A trend of male shot putting stage fright helped Tom Walsh join the pantheon of New Zealand track and field greats.

The 25-year-old became the first Kiwi male to win an outdoor world championships gold on Monday, matching the world indoor title he secured last year.

Only once in the last decade has the leading throw in the world been the winning throw at the year's pinnacle event; on average it has been 37.9cm less.

American Ryan Crouser won the Rio Olympic title with a 22.52m heave, the best of 2016.

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However, at the London world championships, Walsh's 22.03m effort was 62cm short of Crouser's top throw this year.

The pressure of performing at big events might be one reason for the deficit.

Walsh suggested another last week: The American habit of peaking too early in a season due to their selection criteria.

"To get to the world champs or Olympic Games, they have to get [in the] top three at their trials [where Crouser produced his 22.65m throw at Sacramento].

"It doesn't matter if they've already reached the qualifying standard or thrown the furthest in the world, if you get fourth, you're not coming.

"So they have to peak for that and then this [world championships] is six weeks later."

What cannot be underestimated is Walsh's capacity to stay composed at the world's top meets.

He first came to prominence on March 7, 2014 in Poland as the first New Zealand male to earn a medal at a world indoor championships.

Walsh won the world indoor championship in March 2016; earned a bronze medal at the Rio Olympics; won a Diamond League meet in September 2015; won the 2016 Diamond League season crown; and extended his New Zealand record to 22.21m last September.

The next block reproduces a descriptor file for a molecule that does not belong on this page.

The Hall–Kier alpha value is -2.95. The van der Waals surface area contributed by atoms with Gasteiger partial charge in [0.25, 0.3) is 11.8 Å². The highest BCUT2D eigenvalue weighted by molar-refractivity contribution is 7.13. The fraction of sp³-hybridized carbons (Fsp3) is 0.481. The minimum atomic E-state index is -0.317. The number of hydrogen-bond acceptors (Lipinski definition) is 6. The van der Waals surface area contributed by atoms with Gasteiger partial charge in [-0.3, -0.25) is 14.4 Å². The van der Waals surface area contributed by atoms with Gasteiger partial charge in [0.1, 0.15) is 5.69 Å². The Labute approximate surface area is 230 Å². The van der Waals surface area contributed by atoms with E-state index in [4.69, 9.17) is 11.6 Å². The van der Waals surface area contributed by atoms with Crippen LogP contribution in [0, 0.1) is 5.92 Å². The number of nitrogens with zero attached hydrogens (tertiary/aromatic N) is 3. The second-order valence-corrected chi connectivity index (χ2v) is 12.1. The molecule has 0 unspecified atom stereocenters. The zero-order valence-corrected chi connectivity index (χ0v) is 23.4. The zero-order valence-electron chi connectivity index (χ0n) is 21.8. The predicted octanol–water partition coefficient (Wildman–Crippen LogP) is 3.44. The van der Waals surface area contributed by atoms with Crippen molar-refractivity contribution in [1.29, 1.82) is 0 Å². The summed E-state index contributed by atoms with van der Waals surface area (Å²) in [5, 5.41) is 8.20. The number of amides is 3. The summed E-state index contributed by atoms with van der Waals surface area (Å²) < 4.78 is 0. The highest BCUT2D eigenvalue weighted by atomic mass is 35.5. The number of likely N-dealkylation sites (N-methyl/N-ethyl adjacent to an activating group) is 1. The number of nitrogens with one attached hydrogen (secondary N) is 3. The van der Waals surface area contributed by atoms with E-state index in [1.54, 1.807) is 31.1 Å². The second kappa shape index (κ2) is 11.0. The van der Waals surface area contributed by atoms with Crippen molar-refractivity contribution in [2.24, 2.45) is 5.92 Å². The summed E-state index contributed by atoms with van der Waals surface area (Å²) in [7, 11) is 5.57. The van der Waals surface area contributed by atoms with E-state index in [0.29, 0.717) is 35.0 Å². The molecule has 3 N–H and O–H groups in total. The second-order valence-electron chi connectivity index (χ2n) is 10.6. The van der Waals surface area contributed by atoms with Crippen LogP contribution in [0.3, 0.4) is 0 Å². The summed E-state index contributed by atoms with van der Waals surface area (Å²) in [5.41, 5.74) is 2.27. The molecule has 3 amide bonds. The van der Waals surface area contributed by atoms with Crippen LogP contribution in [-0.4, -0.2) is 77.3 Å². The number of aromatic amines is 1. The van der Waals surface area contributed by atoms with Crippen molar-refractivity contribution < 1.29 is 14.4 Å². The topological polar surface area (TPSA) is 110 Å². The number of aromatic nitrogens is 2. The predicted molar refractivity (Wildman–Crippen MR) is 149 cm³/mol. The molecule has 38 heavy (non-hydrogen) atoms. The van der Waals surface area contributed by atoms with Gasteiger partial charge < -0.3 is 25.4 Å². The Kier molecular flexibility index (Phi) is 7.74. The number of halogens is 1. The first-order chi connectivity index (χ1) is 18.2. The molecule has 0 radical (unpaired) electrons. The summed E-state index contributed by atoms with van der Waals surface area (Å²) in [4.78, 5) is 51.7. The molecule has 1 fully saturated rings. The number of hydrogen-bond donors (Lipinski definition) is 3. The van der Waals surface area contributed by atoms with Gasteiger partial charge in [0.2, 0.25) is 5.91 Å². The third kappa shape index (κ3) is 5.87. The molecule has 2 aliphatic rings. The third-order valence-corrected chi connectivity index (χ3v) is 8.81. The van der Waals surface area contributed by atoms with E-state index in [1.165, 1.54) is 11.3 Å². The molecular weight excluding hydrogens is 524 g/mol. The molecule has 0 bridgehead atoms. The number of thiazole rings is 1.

Walsh came within 11cm of a medal at the 2015 world outdoor championships, throwing 21.58m to finish fourth before rectifying that gap in his CV this week.

Walsh's best throw in London was the third-equal longest winning throw in the event's history, behind Werner Gunthor's 1987 record of 22.23m and Reese Hoffa's 22.04m in 2007.

It matched Christian Cantwell's distance en route to gold in 2009.

Walsh's coach Dale Stevenson told Radio Sport that male shot putters struggling at major championships was a recurring theme.

"There's a big but subtle difference between a championship format and Diamond League meets.

"It's much easier to prepare for a Diamond League. They contain smaller fields [of athletes], you're guaranteed six throws, and they [the organisers] look after you.

"Everything is set up for athletes to run fast, jump high and throw well.

"In championships it's more of a brutal test. You can't hide. There's a tough qualifying round and performances are sometimes not what you'd expect compared to the best throws during the year."